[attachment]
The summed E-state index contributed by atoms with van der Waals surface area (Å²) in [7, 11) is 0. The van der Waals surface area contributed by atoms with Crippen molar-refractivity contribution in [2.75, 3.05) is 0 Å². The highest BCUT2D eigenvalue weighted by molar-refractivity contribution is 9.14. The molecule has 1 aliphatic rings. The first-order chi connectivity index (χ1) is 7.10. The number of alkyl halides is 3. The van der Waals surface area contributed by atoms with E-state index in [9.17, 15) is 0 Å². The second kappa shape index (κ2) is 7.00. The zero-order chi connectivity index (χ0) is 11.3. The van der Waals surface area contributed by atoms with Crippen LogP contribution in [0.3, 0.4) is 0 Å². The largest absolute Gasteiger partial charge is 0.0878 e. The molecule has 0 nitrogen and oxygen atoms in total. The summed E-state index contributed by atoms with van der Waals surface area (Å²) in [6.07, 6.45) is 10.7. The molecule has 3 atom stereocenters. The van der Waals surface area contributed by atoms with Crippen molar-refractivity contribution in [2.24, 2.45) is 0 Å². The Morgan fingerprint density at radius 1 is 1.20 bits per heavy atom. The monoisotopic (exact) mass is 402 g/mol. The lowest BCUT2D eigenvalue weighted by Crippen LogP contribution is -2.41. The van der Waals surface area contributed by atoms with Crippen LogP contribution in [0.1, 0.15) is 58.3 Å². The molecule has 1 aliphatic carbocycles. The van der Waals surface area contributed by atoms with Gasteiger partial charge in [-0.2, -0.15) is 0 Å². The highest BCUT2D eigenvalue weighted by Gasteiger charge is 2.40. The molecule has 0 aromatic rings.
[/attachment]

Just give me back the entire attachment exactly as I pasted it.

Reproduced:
The summed E-state index contributed by atoms with van der Waals surface area (Å²) in [7, 11) is 0. The van der Waals surface area contributed by atoms with Crippen molar-refractivity contribution in [2.75, 3.05) is 0 Å². The highest BCUT2D eigenvalue weighted by molar-refractivity contribution is 9.14. The molecule has 1 aliphatic rings. The first-order chi connectivity index (χ1) is 7.10. The number of alkyl halides is 3. The van der Waals surface area contributed by atoms with E-state index in [9.17, 15) is 0 Å². The second kappa shape index (κ2) is 7.00. The zero-order chi connectivity index (χ0) is 11.3. The van der Waals surface area contributed by atoms with Crippen LogP contribution in [0.3, 0.4) is 0 Å². The largest absolute Gasteiger partial charge is 0.0878 e. The molecule has 0 nitrogen and oxygen atoms in total. The summed E-state index contributed by atoms with van der Waals surface area (Å²) in [6.07, 6.45) is 10.7. The molecule has 3 atom stereocenters. The van der Waals surface area contributed by atoms with Crippen molar-refractivity contribution in [2.24, 2.45) is 0 Å². The Morgan fingerprint density at radius 1 is 1.20 bits per heavy atom. The monoisotopic (exact) mass is 402 g/mol. The lowest BCUT2D eigenvalue weighted by Crippen LogP contribution is -2.41. The van der Waals surface area contributed by atoms with Crippen LogP contribution in [0.1, 0.15) is 58.3 Å². The molecule has 1 aliphatic carbocycles. The van der Waals surface area contributed by atoms with Gasteiger partial charge in [-0.2, -0.15) is 0 Å². The highest BCUT2D eigenvalue weighted by Gasteiger charge is 2.40. The molecule has 0 aromatic rings.